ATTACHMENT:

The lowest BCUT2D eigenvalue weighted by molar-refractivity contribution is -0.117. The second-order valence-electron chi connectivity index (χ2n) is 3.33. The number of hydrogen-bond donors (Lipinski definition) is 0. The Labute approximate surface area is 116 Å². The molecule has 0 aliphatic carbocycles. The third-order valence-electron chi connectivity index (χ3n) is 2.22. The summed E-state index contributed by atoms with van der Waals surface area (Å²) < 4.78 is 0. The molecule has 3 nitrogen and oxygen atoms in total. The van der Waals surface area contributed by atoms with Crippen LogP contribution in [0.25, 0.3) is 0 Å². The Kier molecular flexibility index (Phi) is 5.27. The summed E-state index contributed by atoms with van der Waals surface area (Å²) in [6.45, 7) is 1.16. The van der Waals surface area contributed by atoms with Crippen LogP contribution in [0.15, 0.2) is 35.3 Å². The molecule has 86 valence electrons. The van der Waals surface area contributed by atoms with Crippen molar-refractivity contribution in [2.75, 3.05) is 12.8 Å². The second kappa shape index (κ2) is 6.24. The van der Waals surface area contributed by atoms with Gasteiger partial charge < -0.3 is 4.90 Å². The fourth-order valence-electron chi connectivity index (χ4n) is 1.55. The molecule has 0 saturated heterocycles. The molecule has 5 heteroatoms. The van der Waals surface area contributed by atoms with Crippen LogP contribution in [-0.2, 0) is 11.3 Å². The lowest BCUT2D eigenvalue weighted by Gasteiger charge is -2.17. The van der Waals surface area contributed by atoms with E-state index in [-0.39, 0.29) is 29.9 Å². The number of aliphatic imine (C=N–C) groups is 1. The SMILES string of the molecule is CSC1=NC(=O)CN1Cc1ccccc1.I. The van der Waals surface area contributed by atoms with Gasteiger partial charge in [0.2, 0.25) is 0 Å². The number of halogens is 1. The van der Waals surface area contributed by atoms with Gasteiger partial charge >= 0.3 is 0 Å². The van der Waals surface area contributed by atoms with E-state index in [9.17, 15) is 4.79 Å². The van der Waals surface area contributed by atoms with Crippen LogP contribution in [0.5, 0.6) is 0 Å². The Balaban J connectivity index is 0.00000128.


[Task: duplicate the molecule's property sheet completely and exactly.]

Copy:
The lowest BCUT2D eigenvalue weighted by molar-refractivity contribution is -0.117. The second-order valence-electron chi connectivity index (χ2n) is 3.33. The number of hydrogen-bond donors (Lipinski definition) is 0. The Labute approximate surface area is 116 Å². The molecule has 0 aliphatic carbocycles. The third-order valence-electron chi connectivity index (χ3n) is 2.22. The summed E-state index contributed by atoms with van der Waals surface area (Å²) < 4.78 is 0. The molecule has 3 nitrogen and oxygen atoms in total. The van der Waals surface area contributed by atoms with Crippen LogP contribution in [0.25, 0.3) is 0 Å². The Kier molecular flexibility index (Phi) is 5.27. The summed E-state index contributed by atoms with van der Waals surface area (Å²) in [6.45, 7) is 1.16. The van der Waals surface area contributed by atoms with Crippen LogP contribution in [0.15, 0.2) is 35.3 Å². The molecule has 86 valence electrons. The van der Waals surface area contributed by atoms with Crippen molar-refractivity contribution in [2.75, 3.05) is 12.8 Å². The second kappa shape index (κ2) is 6.24. The van der Waals surface area contributed by atoms with Gasteiger partial charge < -0.3 is 4.90 Å². The fourth-order valence-electron chi connectivity index (χ4n) is 1.55. The molecule has 0 saturated heterocycles. The molecule has 5 heteroatoms. The van der Waals surface area contributed by atoms with Crippen LogP contribution in [-0.2, 0) is 11.3 Å². The lowest BCUT2D eigenvalue weighted by Gasteiger charge is -2.17. The van der Waals surface area contributed by atoms with E-state index in [-0.39, 0.29) is 29.9 Å². The number of aliphatic imine (C=N–C) groups is 1. The SMILES string of the molecule is CSC1=NC(=O)CN1Cc1ccccc1.I. The van der Waals surface area contributed by atoms with Gasteiger partial charge in [0.2, 0.25) is 0 Å². The number of halogens is 1. The van der Waals surface area contributed by atoms with Gasteiger partial charge >= 0.3 is 0 Å². The van der Waals surface area contributed by atoms with E-state index in [9.17, 15) is 4.79 Å². The van der Waals surface area contributed by atoms with Crippen LogP contribution in [0.5, 0.6) is 0 Å². The Balaban J connectivity index is 0.00000128.